The Art of the Master Bathroom

I must admit, I am a fan of a fabulous bathroom. And I firmly believe that at the heart of nearly every great bathroom is a great bathtub. Yes, I understand that not everyone is a bath person, but something about the soak really brings closure to my day. Experts say raising your body temperature right before bedtime allows you to sleep like a baby. Well, it seems to work for me and maybe that’s why when I find a client that wants an amazing bath, I am all too happy to accommodate.

When thinking about updating or creating a master suite, it is important to really step back and assess your options with an open mind and a healthy blend of optimism and imagination. Bathrooms can be fickle, particularly in older homes where limited space and logistical challenges necessitated oddly shaped, compact, and haphazard spaces. Clients who come to me for advice on how to create the sun-drenched, spa-like master bath of their dreams, often feel like they need to mentally wrestle their ambitions into that crammed, rigid space. But in many of my past projects projects, I’ve been able to design an entirely new bathroom from a spare bedroom. Often, these homes have an odd, extra room that may be too small for a bedroom or simply not used by the client – we can rejuvenate that space by transforming it into a bathroom suite!

Floors have an enormous visual presence, especially in bathrooms where furniture is often minimal or built-in. I generally look for something that is polished and clean but that doesn’t read as overly cold or sterile. In the Hoyt House, we chose hardwood and laid it in a herringbone pattern. We considered several materials, but this lighter tone absolutely glows and infuses the whole room with a soft warmth when it reflects light from a pair of oversized windows. The herringbone pattern complements the era of the home. In both the Hilltop House and the Alberta Bungalow, we chose a gorgeous Carrara for the floors and shower. Still a calming palette, a heavy dose of marble definitely raises the glamor and ‘wow’ factor of a space. Often overlooked, some of my favorite bathrooms have won me over because of fantastic floors and gorgeous natural light.

Vanities can come in all shapes and sizes. The shape and layout of a vanity is usually determined by balancing the physical constraints of the space and the client’s personal preference. I like a darker, more substantial look to ground the lighter elements without darkening the room. The right vanity(ies) will be functional, whatever that may entail for a specific client, and pop in just the right amount of visual weight and structural interest. A great cabinet maker can bring style and functionality to a space with a custom vanity.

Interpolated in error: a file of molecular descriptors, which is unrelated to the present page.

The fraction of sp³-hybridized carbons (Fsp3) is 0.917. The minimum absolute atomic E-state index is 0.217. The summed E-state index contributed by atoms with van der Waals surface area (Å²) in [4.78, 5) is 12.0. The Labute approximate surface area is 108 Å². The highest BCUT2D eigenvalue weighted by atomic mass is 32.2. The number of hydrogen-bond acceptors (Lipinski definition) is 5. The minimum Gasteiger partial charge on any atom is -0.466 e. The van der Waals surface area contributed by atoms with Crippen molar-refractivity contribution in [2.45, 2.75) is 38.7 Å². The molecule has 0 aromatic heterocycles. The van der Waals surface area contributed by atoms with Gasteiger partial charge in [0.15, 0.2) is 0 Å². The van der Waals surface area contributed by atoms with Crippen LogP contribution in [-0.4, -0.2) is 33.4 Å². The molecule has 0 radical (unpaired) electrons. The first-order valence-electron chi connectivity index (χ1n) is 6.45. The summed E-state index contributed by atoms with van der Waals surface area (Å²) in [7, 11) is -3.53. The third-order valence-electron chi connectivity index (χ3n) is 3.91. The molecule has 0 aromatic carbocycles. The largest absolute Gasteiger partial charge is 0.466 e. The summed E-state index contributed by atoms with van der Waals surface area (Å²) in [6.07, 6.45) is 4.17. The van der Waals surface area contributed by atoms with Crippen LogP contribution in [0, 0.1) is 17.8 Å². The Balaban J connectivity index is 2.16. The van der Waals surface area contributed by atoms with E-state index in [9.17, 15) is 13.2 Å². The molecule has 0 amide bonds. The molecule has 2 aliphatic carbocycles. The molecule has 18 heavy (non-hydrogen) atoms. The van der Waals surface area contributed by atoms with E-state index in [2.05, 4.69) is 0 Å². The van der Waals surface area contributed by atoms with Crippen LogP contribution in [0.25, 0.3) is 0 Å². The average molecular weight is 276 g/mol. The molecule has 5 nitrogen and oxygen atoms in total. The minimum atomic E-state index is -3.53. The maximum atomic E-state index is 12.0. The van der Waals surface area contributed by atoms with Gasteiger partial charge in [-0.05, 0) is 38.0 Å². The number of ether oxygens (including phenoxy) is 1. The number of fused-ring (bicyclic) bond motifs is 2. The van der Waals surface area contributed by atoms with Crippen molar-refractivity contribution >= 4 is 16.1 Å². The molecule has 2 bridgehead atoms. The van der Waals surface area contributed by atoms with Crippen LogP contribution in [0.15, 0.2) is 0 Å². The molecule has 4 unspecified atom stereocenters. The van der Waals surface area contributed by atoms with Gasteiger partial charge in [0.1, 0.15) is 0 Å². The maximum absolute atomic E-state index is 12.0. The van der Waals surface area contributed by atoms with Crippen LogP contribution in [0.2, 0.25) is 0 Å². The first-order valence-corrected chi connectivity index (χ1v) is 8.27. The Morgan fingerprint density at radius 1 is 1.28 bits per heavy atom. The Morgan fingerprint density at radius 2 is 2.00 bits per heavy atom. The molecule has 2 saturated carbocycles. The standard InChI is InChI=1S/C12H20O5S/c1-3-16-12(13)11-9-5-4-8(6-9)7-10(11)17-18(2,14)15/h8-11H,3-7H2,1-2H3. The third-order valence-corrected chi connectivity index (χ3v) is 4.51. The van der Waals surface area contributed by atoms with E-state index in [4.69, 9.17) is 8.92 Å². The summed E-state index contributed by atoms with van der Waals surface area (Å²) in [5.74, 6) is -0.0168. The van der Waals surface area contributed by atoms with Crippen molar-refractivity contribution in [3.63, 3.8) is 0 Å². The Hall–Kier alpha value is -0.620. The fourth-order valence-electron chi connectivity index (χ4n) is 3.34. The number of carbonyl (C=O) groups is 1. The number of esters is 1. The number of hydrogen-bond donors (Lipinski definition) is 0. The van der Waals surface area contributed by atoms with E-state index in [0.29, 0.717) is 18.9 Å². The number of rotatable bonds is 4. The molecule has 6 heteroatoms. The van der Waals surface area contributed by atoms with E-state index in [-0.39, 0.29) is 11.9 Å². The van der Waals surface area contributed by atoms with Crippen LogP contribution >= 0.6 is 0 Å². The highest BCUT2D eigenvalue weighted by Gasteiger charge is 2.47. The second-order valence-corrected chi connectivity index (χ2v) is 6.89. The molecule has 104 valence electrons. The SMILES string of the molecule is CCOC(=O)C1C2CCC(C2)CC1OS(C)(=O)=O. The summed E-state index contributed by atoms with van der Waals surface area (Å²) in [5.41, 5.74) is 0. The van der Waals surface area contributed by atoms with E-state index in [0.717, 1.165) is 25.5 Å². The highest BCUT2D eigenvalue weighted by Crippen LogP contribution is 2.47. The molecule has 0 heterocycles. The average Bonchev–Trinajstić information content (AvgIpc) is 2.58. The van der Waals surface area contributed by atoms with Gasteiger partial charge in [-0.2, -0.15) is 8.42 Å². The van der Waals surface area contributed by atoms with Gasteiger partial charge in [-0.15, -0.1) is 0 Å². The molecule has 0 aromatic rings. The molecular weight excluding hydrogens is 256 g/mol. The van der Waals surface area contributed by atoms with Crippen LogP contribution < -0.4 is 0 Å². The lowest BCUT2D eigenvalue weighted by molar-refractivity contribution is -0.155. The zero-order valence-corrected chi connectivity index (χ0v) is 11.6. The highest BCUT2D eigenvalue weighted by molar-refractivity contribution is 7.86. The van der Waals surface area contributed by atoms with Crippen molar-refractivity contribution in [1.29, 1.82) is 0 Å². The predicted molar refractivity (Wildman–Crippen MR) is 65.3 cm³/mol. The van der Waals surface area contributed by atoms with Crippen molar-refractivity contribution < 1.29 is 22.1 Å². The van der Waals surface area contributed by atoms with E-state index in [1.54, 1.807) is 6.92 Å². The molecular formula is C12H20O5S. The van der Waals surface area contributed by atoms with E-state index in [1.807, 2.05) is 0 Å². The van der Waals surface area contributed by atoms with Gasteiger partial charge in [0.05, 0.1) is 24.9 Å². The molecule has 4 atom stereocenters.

Because I am such a bath person, this next part I take very seriously. After all, it’s all about the bathtub. If possible, I try to position a beautiful tub in a prominent place in the room – not tucked or hidden away in a corner, but in the center of the room or in front of a window. I’ve always thought this placement has a sort of old-world sophistication. It confidently presents the bathtub as a piece of art, a masterpiece of relaxation. There are many many styles of gorgeous, free standing tubs and choosing the perfect tub for a client’s space is such a satisfying, rewarding part of the process. The decision depends on the preference of the client and the architectural style of the home. In the Hilltop House, we used a beautiful, contemporary tub with sleek lines and a modern shape, whereas in the Alberta Bungalow we chose a stunning, black, clawfooted piece that complemented the beautiful vintage details of the home. If my love of striking tubs wasn’t clear yet, I had to include an image of a project I completed in The Netherlands where I sourced a 600 pound, solid stone tub from Turkey! My contractor had to remove the window and lift the entire thing in with a crane. This amazing creation was a bit dramatic in its arrival but was absolutely gorgeous in the room!

Naturally, all projects start with a budget that serves as the first guideline in creating a new bathroom. I recommend going as high end as a budget allows for plumbing fixtures (faucets and tub) because this splurge on quality items pays dividends if the space is resold and significantly increases the space’s longevity. Most, if not all, of my bathroom projects have included under-mount sinks, so I don’t usually spend an inordinate amount on the porcelain sinks. One of my favorite lesser-used pieces is an extra-large mirror behind the vanity. If feasible for the space, a floor-to-ceiling, extra-wide mirror brings scale and light to a bathroom, as does just the right sconces above the sink. Recessed lighting with dimmers allows for the mood to be set. Lots of bath salts, candles positioned nearby and you are ready for the perfect end to a long day!

Creating the right master bathroom is about building a beautiful, timeless, clean, and functional space. I know that I have a personal bias because of my love for beautiful bathrooms, but I believe that whether you are dashing through your morning routine or enjoying a longer, indulgent soak, the bathroom is a space where you are quietly away from everything. It is a space to breathe, gather your thoughts, take a dip, and stay awhile. While there is a mountain of considerations for design, for logistics, for function, I always try to remember that central feeling and central purpose when I start my designs.